Officials from Jefferson, Mifflin, Plain, Truro and Violet townships and city of Whitehall met April 18 to sign a lease for the Metropolitan Emergency Communications Center's planned relocation to Creekside Gahanna.

Officials from Jefferson, Mifflin, Plain, Truro and Violet townships and city of Whitehall met April 18 to sign a lease for the Metropolitan Emergency Communications Center's planned relocation to Creekside Gahanna.

The 911 dispatching center has outgrown its space in the Mifflin Township fire station. The MECC, formed in 2001, is made up of fire agencies in the five townships and Whitehall.

All six agencies contribute through budgets and from federal grants to operate the MECC.

Plain Township fire Chief John Hoovler said the MECC doubled in size in 2006.

"We're in this together," he said.

Stonehenge president Mo Dioun said he was honored the fire departments decided to move the new MECC facility to Creekside. He said the development was a public private partnership and the result of thinking outside the box.

"Your decision to move here matches that outside-the-box thinking," Dioun said.

Mifflin Township Trustee Joe Spanovich said it's rare for political entities to trust one another, but fire departments needed trust to establish the MECC.

"You had to relinquish some of your identity and work together," he said. "The communication center is the envy of central Ohio."

Spanovich said the communications center demonstrates how political entities can work together to develop something that is better for everyone in the community.

Mifflin trustee Richard Angelou said moving the MECC is a fine project that will benefit the whole area, but added that it will take a group effort to make the move work.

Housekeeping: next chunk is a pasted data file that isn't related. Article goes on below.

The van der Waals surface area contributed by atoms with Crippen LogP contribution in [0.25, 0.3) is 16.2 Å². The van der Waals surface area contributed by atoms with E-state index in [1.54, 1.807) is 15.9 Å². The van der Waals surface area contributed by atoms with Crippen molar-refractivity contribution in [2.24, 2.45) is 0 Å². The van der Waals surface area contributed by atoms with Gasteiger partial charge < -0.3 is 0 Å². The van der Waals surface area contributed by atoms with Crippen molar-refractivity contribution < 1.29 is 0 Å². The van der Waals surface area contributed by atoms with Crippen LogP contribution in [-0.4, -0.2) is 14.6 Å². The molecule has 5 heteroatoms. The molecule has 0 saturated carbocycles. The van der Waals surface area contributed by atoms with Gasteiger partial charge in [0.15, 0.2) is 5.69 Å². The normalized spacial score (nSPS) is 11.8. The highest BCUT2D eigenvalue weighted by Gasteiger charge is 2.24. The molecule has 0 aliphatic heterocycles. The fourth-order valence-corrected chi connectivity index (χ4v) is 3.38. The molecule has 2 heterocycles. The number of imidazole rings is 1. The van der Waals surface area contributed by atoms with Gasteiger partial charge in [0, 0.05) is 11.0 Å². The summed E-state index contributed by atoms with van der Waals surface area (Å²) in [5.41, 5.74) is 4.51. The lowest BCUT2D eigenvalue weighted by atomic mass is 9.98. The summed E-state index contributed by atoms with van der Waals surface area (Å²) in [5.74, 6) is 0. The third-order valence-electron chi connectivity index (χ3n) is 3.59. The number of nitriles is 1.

Gahanna City Council member Tom Kneeland said Creekside is one of the most exciting times for development because of the public-private partnership. He agreed that having the MECC center as a Creekside anchor requires agencies to think outside the box.

"This is technologically one of the most advanced systems," he said.

State Rep. Larry Flowers (R-Canal Winchester) said in the 1980s there was a movement to establish a consolidated communications center that didn't go over well.

"I love this kind of stuff," he said, adding the he is looking for additional opportunities for local governments to consolidate. "You have truly thought outside of the box."

Jefferson Township Fire Chief Dale Ingram said it is nothing new for fire departments to work together. Instead of making three phone calls, the MECC enables one call to be made.

"Cooperation with fire departments has always been great in central Ohio," Ingram said.

He said fire departments also share equipment. The township recently needed to have one of its ladder trucks repaired and borrowed a fire engine from Madison Township.

The MECC provides a cost savings, said Mifflin assistant fire chief Fred Kauser. He said all six agencies share one budget instead of running individual call centers.

The center is expected to open this year, with 30 to 45 days for planning and designing, 90 to 100 days for construction and 30 days to transfer equipment from the old call center.

Kauser said it is important for taxpayers to realize their fire departments are saving dollars by leasing space at Creekside. He said it would cost $500,000 to remodel the communication center and $1.2- to $1.5-million to construct a brand new center.

"The public should be very proud," he said. "There is no new tax money."

According to Kauser, the agreement stipulates that the lease amount won't exceed $2,500 per month, which included construction costs. This is for an about 2400 square feet center.

The cost of the lease will be shared by all six fire departments.

Dioun said while some people may question whether the townships' trustees have done their due diligence, the move will save taxpayers money and bringing value to taxpayers by being located at Creekside.

"I cannot put a dollar value of them (being) on site for us," Dioun said.